Much of the technologies are derived from the autonomous vehicle market. While the tech itself has now been available for years, it’s a question of writing the software to integrate it into bikes – and making the solutions small enough to be deployed in bikes.
“Right now we have this autonomous driving war happening amongst the car manufacturers who are investing in all these new kinds of software and cameras that are required to make self-driving cars, and already this technology is proliferating into other areas, like bikes,” said Supalla.
The Future of Connected Bikes
Currently, the wider array of technologies and capabilities are limited to the higher end e-bikes, though a shift is already happening where these are trickling down to mid-range bikes, and will one day become commonplace.
“Perhaps one of the barriers to e-bikes was the fear of it being stolen in a major city, and consumers not wanting to spend the additional money on introducing connectivity and intelligence into something like a bike,” he said. “It can be hard to justify, but as the prices of cellular devices and other technologies comes down, it will only become more common in the next few years.”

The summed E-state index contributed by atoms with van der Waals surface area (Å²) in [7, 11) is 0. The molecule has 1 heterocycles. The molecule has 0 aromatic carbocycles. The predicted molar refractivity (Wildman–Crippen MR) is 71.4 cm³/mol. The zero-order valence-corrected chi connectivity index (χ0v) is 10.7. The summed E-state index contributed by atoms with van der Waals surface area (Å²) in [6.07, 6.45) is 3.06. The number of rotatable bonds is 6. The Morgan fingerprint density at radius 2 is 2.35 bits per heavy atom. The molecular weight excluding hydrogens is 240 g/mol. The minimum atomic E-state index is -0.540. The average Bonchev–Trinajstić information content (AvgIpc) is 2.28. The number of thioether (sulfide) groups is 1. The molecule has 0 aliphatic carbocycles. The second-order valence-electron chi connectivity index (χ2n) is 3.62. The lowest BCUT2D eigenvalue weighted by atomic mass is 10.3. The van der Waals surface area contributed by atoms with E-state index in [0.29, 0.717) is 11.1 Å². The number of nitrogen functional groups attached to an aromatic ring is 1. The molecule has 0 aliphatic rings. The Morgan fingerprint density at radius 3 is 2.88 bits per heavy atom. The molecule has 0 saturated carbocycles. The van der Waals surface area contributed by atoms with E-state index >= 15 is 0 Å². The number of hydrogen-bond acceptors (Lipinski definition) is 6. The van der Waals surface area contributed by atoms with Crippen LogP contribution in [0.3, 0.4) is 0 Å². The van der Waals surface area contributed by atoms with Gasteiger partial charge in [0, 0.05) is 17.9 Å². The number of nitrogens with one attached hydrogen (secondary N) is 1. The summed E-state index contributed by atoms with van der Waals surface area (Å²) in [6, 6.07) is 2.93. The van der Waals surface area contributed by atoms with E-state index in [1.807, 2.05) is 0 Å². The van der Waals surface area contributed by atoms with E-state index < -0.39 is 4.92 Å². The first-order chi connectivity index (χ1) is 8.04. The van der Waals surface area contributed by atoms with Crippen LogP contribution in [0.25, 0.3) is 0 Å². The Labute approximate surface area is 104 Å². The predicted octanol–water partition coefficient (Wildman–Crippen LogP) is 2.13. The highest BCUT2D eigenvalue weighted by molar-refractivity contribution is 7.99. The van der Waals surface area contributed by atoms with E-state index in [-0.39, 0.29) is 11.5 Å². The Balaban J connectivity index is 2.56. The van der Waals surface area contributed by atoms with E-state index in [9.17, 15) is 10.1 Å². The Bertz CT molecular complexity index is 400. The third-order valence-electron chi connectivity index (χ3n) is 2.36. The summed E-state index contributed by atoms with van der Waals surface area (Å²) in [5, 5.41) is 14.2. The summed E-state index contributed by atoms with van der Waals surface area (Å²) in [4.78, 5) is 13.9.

While security is the primary use case for IoT technologies in bikes, the possibilities of where manufacturers can take these capabilities is vast, with e-bikes fast becoming robust, connected systems in and of themselves.
“Once you add additional software update capabilities, it’s essentially a computer on wheels,” said Supalla. “Theft detection is the number one use case for these technologies, but there are a bunch of secondary uses like enforcing geofencing speed limits and remote monitoring services for maintenance issues.
“This is an example of where we see IoT products using connectivity to solve a simple issue but in the process creates an increasingly valuable package for the user.”
E-bike technology is only at the beginning of its rise, with increasing numbers of bike manufacturers investing in electric designs for their portfolios. As these bikes become increasingly smart and connected, the future of e-bike design is bright.